The Secret Racegoer bottles Ascot’s Beer Festival
It was one the Secret Racegoer’s more challenging assignments. Report back from Ascot’s two-day Beer Festival.
Beer! Two days! A strategy, not to say self control, would be required.
First, this was not something the Secret Racegoer could achieve on his own. So, step forward a delightful companion who proffered her help.
Off they headed towards what Ascot’s bowler-hat brigade referred to as “windy city” – the far-end of the grandstand. And, about half-a-furlong from the winning post, Friday afternoon’s Ascot crowd was growing in size the closer to the Beer Festival one got.
And there it was. Scores and scores of barrels stacked on shelving behind over 20 individual bars.
The tasting guide described more than a dozen different types of ale, plus cider and perry. This is when the first executive decision was made by the “delightful companion”, who said it’s not the weather for cider or perry.
So, that reduced the task to assessing around 250 ales.
Bring on the next stage of the strategy. Head for the furthest counter on the basis that the crowd would be thinner. That’s thinner in numbers, rather than thinner in girth.
The furthest bar was number 14 and, as ales were offered in alphabetical order, we were up in he Ws. That included the offerings of the Windsor and Eton Brewery.
Now, that was a bit of a shame, as the excellent W&E brew is on offer at Ascot all year round, so something new was preferred.
Started to go wrong
And here is where it started to go wrong. The “delightful companion” tried a half of bitter and gave it a favourable review. It was the same for the ale which the Secret Racegoer sampled.
A race was watched after which the “delightful companion” pointed out that, as she was driving, her involvement in beer tasting had come to an end.
The Secret Racegoer was now tasting solo, which shouldn’t have been a problem. Surely he was capable of trying a few more brews, and recording what had been sampled in the Beer Notes booklet.
Six races went by, horses won and lost, beers had been tried and tasted, and it was time to go home.
The “delightful companion” drove straight home. The Secret Racegoer, however, had got the taste. His route home was via a Battersea pub. It was there that a Guinness or several were consumed.
Despite a hangover, much of the previous day was pretty much remembered apart from one crucial aspect. Not one of the Beer Festival ales tasted could be recalled.
The decision to shun Windsor and Eton was dragged from the deepest recesses of the mind, as was a decision not to consume anything above 4%. However that didn’t much narrow down the field of what was served at Bar 14 and its neighbours. What’s more, no notes were made.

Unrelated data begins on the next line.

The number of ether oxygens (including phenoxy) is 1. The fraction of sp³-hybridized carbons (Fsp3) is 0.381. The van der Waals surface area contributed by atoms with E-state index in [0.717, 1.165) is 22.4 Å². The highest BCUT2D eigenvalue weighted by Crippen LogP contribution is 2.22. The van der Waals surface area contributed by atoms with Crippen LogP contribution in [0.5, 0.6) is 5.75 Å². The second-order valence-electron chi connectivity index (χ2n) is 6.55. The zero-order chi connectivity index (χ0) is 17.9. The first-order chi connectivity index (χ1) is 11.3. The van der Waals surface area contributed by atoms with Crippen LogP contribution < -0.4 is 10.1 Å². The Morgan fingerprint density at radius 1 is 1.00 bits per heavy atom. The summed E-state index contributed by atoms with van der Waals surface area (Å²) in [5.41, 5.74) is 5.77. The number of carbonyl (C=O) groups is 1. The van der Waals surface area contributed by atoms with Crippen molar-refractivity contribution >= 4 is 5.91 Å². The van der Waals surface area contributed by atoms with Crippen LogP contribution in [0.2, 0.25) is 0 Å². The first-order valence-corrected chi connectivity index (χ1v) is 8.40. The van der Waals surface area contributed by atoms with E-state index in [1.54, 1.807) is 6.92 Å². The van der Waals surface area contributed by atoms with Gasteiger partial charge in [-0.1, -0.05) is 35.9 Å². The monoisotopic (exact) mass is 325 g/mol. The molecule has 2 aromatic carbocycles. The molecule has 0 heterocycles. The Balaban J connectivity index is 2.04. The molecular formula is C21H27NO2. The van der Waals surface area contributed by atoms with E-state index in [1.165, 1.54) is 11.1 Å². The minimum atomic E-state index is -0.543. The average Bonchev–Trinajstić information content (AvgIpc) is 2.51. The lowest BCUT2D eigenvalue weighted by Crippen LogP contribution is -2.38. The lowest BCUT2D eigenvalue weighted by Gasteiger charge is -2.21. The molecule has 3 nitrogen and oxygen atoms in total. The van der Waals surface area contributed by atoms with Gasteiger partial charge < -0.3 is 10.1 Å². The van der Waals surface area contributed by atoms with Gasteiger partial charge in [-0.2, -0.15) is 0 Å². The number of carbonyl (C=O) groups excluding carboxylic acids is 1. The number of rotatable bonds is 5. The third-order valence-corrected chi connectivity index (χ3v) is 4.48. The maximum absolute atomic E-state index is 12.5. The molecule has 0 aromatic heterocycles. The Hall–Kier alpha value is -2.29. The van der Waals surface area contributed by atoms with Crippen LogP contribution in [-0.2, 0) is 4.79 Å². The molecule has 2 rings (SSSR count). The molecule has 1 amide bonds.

It’s true that the Secret Racegoer returned to Ascot for the second day of the two-day meeting. And it was dedication to duty as railway engineering works meant it took four trains, via deepest Surrey, to get to the Berkshire track. But, for some reason, there was little inclination to head back to the Beer Festival.
Two days later, another racecourse in the Royal County of Berkshire was celebrating the art of brewing. This was Windsor’s Okctobefest.
It was on a slightly different scale to the weekend’s Beer Festival down the road.
Racegoers were told to be sure to visit the biergarten located in the paddock lawn marquee for a real taste of Germany. Attempting to capture the Oktoberfest feel was an open-sided marquee, rows of wooden benches and blue and white bunting.
The real taste comprised a bar selling Kaltenberg Royal Bavarian Beer and a bloke playing the accordion, with more papa than oomp.
The quality of the Royal Bavarian Beer is overseen by the brand’s ambassador (you’re not a brand unless you have an ambassador), HRH Prince Luitpold von Bayren.
The prince presides over the licensing of the beer to international brewing sites. Does this mean that not all Kaltenberg Bavarian Royal Beer is brewed in Bavaria?
Adding to Windsor’s take on the taste of the Germany were food outlets offering BBQ grills, pizzas and Indian street food. Could they have done wurst?
Making a welcome stand for the home nation’s beer was the presence of the Windsor and Eton Brewery represented by their excellent Guardsman ale brewed with Maris Otter and traditional whole leaf hops, Fuggles and Goldings.
Except that it wasn’t. The good folk from Windsor and Eton had, a few days earlier, been up at the crack of dawn to pick fresh hops that had a brief shelf-life which meant only limited supplies of the ale could be brewed, about two weeks worth, using the early-morning harvest instead of Fuggles.
The result is a much fresher taste, keenly sought by W&E’s trade customers, who try to get their hands on as much of the limited brew as possible.
And, it was on sale at Windsor Racecourse, having come a mile or so down the road from the brew house in the middle of town under the shadow of the castle. So it was authentic Windsor, if not Eton. It would make a prince proud.
And here’s what the notes would have said: “I’ll have another”. Which is what the Secret Racegoer did on the way home.
More Secret Racegoer reports
A nice lunch in Newmarket http://wp.me/p8e3Dl-2xk
It’s pretty much all Champion in Ireland http://wp.me/p8e3Dl-2CT
Royal Ascot 2019 part 1 http://wp.me/p8e3Dl-2bn
Royal Ascot 2019 part 2 http://wp.me/p8e3Dl-2co
Sydney Arms, Chelsea http://wp.me/p8e3Dl-1E3
Saluting Enable http://wp.me/p8e3Dl-2h2